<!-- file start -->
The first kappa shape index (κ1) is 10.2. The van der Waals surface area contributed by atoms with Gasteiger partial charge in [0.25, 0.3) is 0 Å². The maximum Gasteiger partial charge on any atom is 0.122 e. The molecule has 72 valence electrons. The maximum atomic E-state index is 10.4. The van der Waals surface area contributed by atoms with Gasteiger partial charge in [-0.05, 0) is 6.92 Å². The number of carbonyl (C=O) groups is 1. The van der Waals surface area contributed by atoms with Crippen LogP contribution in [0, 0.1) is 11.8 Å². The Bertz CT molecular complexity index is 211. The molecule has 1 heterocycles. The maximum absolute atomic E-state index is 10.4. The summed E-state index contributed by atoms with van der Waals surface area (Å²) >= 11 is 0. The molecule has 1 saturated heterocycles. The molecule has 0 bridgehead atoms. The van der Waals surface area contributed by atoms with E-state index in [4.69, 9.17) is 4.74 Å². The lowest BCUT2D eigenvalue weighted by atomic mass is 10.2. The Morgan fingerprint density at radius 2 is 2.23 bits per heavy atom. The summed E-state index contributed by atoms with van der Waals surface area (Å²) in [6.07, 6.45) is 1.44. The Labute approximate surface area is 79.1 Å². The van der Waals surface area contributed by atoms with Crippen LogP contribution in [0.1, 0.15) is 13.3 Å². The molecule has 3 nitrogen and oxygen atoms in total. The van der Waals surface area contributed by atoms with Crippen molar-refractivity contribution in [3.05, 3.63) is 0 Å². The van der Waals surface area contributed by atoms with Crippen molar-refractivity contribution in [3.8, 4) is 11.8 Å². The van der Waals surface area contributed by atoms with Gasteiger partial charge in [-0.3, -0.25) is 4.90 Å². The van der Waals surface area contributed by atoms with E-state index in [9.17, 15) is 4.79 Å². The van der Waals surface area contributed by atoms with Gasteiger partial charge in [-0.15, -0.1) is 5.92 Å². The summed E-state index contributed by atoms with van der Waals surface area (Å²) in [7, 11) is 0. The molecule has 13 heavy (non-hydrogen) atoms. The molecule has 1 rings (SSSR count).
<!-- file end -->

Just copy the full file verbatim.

The first kappa shape index (κ1) is 10.2. The van der Waals surface area contributed by atoms with Gasteiger partial charge in [0.25, 0.3) is 0 Å². The maximum Gasteiger partial charge on any atom is 0.122 e. The molecule has 72 valence electrons. The maximum atomic E-state index is 10.4. The van der Waals surface area contributed by atoms with Gasteiger partial charge in [-0.05, 0) is 6.92 Å². The number of carbonyl (C=O) groups is 1. The van der Waals surface area contributed by atoms with Crippen LogP contribution in [0, 0.1) is 11.8 Å². The Bertz CT molecular complexity index is 211. The molecule has 1 heterocycles. The maximum absolute atomic E-state index is 10.4. The summed E-state index contributed by atoms with van der Waals surface area (Å²) >= 11 is 0. The molecule has 1 saturated heterocycles. The molecule has 0 bridgehead atoms. The van der Waals surface area contributed by atoms with E-state index in [4.69, 9.17) is 4.74 Å². The lowest BCUT2D eigenvalue weighted by atomic mass is 10.2. The Morgan fingerprint density at radius 2 is 2.23 bits per heavy atom. The summed E-state index contributed by atoms with van der Waals surface area (Å²) in [6.07, 6.45) is 1.44. The Labute approximate surface area is 79.1 Å². The van der Waals surface area contributed by atoms with Crippen LogP contribution in [0.1, 0.15) is 13.3 Å². The molecule has 3 nitrogen and oxygen atoms in total. The van der Waals surface area contributed by atoms with Crippen molar-refractivity contribution in [3.05, 3.63) is 0 Å². The van der Waals surface area contributed by atoms with Crippen molar-refractivity contribution in [3.8, 4) is 11.8 Å². The van der Waals surface area contributed by atoms with Gasteiger partial charge in [-0.3, -0.25) is 4.90 Å². The van der Waals surface area contributed by atoms with E-state index in [9.17, 15) is 4.79 Å². The van der Waals surface area contributed by atoms with Gasteiger partial charge in [-0.15, -0.1) is 5.92 Å². The summed E-state index contributed by atoms with van der Waals surface area (Å²) in [7, 11) is 0. The molecule has 13 heavy (non-hydrogen) atoms. The molecule has 1 rings (SSSR count).